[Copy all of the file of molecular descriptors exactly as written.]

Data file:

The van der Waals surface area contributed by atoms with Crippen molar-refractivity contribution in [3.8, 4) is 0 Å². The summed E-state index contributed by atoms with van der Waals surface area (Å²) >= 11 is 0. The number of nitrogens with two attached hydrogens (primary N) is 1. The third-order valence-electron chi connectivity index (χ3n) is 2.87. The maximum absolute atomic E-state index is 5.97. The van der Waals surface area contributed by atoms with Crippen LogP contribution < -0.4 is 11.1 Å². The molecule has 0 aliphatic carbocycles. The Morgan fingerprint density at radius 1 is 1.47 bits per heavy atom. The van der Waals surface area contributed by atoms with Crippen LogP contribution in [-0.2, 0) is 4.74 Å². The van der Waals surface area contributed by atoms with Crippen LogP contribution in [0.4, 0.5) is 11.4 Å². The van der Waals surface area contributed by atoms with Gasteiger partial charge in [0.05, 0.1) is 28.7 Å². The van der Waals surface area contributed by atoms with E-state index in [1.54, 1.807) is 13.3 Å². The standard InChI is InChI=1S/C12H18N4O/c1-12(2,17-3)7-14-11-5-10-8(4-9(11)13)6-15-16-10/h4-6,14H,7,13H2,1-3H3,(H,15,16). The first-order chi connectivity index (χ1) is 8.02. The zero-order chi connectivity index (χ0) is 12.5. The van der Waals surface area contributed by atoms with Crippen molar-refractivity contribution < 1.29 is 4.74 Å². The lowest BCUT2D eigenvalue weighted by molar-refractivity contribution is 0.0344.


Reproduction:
The van der Waals surface area contributed by atoms with Crippen molar-refractivity contribution in [3.8, 4) is 0 Å². The summed E-state index contributed by atoms with van der Waals surface area (Å²) >= 11 is 0. The number of nitrogens with two attached hydrogens (primary N) is 1. The third-order valence-electron chi connectivity index (χ3n) is 2.87. The maximum absolute atomic E-state index is 5.97. The van der Waals surface area contributed by atoms with Crippen LogP contribution < -0.4 is 11.1 Å². The molecule has 0 aliphatic carbocycles. The Morgan fingerprint density at radius 1 is 1.47 bits per heavy atom. The van der Waals surface area contributed by atoms with Crippen LogP contribution in [-0.2, 0) is 4.74 Å². The van der Waals surface area contributed by atoms with Crippen LogP contribution in [0.4, 0.5) is 11.4 Å². The van der Waals surface area contributed by atoms with Gasteiger partial charge in [0.05, 0.1) is 28.7 Å². The van der Waals surface area contributed by atoms with E-state index in [1.54, 1.807) is 13.3 Å². The standard InChI is InChI=1S/C12H18N4O/c1-12(2,17-3)7-14-11-5-10-8(4-9(11)13)6-15-16-10/h4-6,14H,7,13H2,1-3H3,(H,15,16). The first-order chi connectivity index (χ1) is 8.02. The zero-order chi connectivity index (χ0) is 12.5. The van der Waals surface area contributed by atoms with Crippen molar-refractivity contribution < 1.29 is 4.74 Å². The lowest BCUT2D eigenvalue weighted by molar-refractivity contribution is 0.0344.